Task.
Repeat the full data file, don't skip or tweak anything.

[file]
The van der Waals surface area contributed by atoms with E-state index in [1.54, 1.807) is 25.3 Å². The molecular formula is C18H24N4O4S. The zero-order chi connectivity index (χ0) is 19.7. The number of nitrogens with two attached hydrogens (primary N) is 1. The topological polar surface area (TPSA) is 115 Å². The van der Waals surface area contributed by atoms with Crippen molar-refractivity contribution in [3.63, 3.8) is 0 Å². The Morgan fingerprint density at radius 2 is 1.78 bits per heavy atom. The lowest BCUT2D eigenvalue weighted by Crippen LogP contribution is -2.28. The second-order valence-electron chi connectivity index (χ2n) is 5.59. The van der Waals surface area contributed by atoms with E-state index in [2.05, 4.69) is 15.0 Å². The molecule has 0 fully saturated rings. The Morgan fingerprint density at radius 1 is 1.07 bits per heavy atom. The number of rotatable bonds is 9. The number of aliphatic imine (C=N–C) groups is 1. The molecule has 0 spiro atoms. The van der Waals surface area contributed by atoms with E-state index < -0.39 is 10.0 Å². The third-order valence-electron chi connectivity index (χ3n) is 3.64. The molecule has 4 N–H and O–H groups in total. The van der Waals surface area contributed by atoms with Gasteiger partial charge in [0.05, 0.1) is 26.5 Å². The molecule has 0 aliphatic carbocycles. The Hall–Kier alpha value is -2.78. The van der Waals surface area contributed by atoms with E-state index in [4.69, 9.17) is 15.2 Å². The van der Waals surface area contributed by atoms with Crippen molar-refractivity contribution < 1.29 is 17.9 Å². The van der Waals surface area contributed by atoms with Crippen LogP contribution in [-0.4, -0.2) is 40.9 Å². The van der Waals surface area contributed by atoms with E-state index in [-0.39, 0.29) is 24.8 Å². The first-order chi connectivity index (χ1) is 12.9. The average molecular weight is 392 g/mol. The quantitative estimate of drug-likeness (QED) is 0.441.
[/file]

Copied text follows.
The van der Waals surface area contributed by atoms with E-state index in [1.54, 1.807) is 25.3 Å². The molecular formula is C18H24N4O4S. The zero-order chi connectivity index (χ0) is 19.7. The number of nitrogens with two attached hydrogens (primary N) is 1. The topological polar surface area (TPSA) is 115 Å². The van der Waals surface area contributed by atoms with Crippen molar-refractivity contribution in [3.63, 3.8) is 0 Å². The Morgan fingerprint density at radius 2 is 1.78 bits per heavy atom. The lowest BCUT2D eigenvalue weighted by Crippen LogP contribution is -2.28. The second-order valence-electron chi connectivity index (χ2n) is 5.59. The van der Waals surface area contributed by atoms with E-state index in [2.05, 4.69) is 15.0 Å². The molecule has 0 fully saturated rings. The Morgan fingerprint density at radius 1 is 1.07 bits per heavy atom. The number of rotatable bonds is 9. The number of aliphatic imine (C=N–C) groups is 1. The molecule has 0 spiro atoms. The van der Waals surface area contributed by atoms with E-state index < -0.39 is 10.0 Å². The third-order valence-electron chi connectivity index (χ3n) is 3.64. The molecule has 4 N–H and O–H groups in total. The van der Waals surface area contributed by atoms with Gasteiger partial charge in [0.05, 0.1) is 26.5 Å². The molecule has 0 aliphatic carbocycles. The Hall–Kier alpha value is -2.78. The van der Waals surface area contributed by atoms with E-state index in [4.69, 9.17) is 15.2 Å². The van der Waals surface area contributed by atoms with Crippen molar-refractivity contribution < 1.29 is 17.9 Å². The van der Waals surface area contributed by atoms with Crippen LogP contribution in [-0.4, -0.2) is 40.9 Å². The van der Waals surface area contributed by atoms with E-state index in [-0.39, 0.29) is 24.8 Å². The first-order chi connectivity index (χ1) is 12.9. The average molecular weight is 392 g/mol. The quantitative estimate of drug-likeness (QED) is 0.441.